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Students in Geospatial and Environmental Informatics now have access to “Hopper” supercomputer to perform analysis of large climate data

By May 21, 2018June 28th, 2018No Comments

Recently, students of the Auburn University School of Forestry and Wildlife Sciences’ new Geospatial and Environmental Informatics degree program, or GSEI, launched in the fall 2017, were given access to Auburn’s “Hopper” supercomputer as part of the course, Introduction to Environmental Informatics.

The “Hopper,” named in honor of the late Rear Admiral Grace Hopper, an extraordinary woman whose work laid the foundation for much of today’s computing work; was purchased to enhance Auburn’s research capabilities.

“Many of our research projects require terabytes of data,” said John Liu, former Auburn University associate provost and associate vice president for research. “This supercomputer offers Auburn researchers unprecedented computer power. The higher level of capability and capacity allows us to be very competitive in the era of Big Data as we analyze large amounts of information.”

The Lenovo supercomputer is actually a collection of 120 computers called “nodes” tied together into a coherent system controlled by a “head node,” with its speed ranking in the top 1 percent in the world in terms of access to the large pool of shared storage. Each node has 20 cores that process information, which means 2,400 cores are available for the computational needs of researchers.

The GSEI undergraduate students are learning about ‘Big Data Analysis’ and supercomputing applications for environmental science, said Assistant Professor Sanjiv Kumar.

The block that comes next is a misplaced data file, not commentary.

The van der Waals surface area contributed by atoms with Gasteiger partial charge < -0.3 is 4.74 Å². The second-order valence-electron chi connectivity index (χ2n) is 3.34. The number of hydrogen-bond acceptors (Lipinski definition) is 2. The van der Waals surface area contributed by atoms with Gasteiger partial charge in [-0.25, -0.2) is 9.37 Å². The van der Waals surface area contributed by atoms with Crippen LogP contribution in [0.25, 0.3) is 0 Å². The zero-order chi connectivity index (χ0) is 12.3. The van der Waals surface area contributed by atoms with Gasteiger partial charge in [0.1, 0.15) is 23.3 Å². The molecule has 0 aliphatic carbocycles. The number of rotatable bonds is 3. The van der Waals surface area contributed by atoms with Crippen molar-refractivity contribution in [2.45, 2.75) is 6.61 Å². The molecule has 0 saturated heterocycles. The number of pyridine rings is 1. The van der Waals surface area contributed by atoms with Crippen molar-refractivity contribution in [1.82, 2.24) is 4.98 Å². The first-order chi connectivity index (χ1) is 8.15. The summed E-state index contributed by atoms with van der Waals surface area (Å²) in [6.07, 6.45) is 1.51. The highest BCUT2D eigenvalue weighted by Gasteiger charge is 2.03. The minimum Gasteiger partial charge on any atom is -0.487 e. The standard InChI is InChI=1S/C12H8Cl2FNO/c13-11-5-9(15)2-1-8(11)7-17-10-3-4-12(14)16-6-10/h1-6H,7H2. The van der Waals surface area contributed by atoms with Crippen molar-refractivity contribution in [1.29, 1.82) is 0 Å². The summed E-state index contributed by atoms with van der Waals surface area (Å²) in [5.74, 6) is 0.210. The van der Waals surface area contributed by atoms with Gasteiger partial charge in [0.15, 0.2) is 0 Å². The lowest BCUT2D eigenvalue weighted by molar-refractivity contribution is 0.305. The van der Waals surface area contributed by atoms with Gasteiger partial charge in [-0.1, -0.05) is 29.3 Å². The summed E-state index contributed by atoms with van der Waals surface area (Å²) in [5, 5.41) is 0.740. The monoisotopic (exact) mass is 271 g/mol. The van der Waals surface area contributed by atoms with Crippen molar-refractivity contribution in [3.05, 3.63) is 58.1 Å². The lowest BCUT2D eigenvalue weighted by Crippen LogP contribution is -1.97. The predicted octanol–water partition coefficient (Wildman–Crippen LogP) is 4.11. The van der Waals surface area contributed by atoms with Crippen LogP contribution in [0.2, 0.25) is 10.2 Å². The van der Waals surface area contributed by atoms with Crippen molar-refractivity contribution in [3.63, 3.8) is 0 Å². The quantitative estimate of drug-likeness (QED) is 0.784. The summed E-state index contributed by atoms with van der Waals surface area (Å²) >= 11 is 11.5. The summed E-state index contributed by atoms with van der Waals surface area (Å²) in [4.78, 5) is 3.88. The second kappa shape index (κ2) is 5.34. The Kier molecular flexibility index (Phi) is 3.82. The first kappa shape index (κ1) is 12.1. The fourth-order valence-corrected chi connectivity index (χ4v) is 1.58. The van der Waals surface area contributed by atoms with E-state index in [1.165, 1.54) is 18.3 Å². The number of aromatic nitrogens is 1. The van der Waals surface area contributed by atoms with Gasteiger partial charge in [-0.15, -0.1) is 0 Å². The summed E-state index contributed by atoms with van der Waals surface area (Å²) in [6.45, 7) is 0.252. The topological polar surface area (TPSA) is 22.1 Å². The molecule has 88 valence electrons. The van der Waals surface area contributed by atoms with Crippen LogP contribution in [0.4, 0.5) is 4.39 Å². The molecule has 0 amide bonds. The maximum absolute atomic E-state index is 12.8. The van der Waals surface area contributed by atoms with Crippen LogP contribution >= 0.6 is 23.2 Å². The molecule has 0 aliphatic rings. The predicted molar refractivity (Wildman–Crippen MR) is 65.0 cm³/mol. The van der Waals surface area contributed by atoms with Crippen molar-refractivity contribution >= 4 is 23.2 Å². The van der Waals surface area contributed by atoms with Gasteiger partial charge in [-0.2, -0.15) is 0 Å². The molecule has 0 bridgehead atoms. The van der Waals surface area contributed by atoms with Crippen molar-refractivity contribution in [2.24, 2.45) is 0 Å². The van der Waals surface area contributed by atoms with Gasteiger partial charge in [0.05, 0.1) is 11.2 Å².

“It is not feasible to manipulate large data sets on the scale of several terabytes, or TBs, to individual personal computers within our lab, so we arranged access to Auburn’s supercomputer where I have stored 60TB of climate data for the students’ analysis,” said Kumar.

Bradley Morgan, a system administrator for Auburn University’s Office of Information Technology said having access to the supercomputer benefits both faculty and students. “In the hands of a capable researcher, these machines foster groundbreaking discoveries, and students who learn to use them effectively are positioned to make great advancements in their fields,” Morgan said.

Faculty members from Auburn University’s School of Forestry and Wildlife Sciences and the Colleges of Agriculture, Sciences and Mathematics, Engineering and Business will collaborate to teach students how to use the “Hopper” supercomputer.

Written by Jamie Anderson

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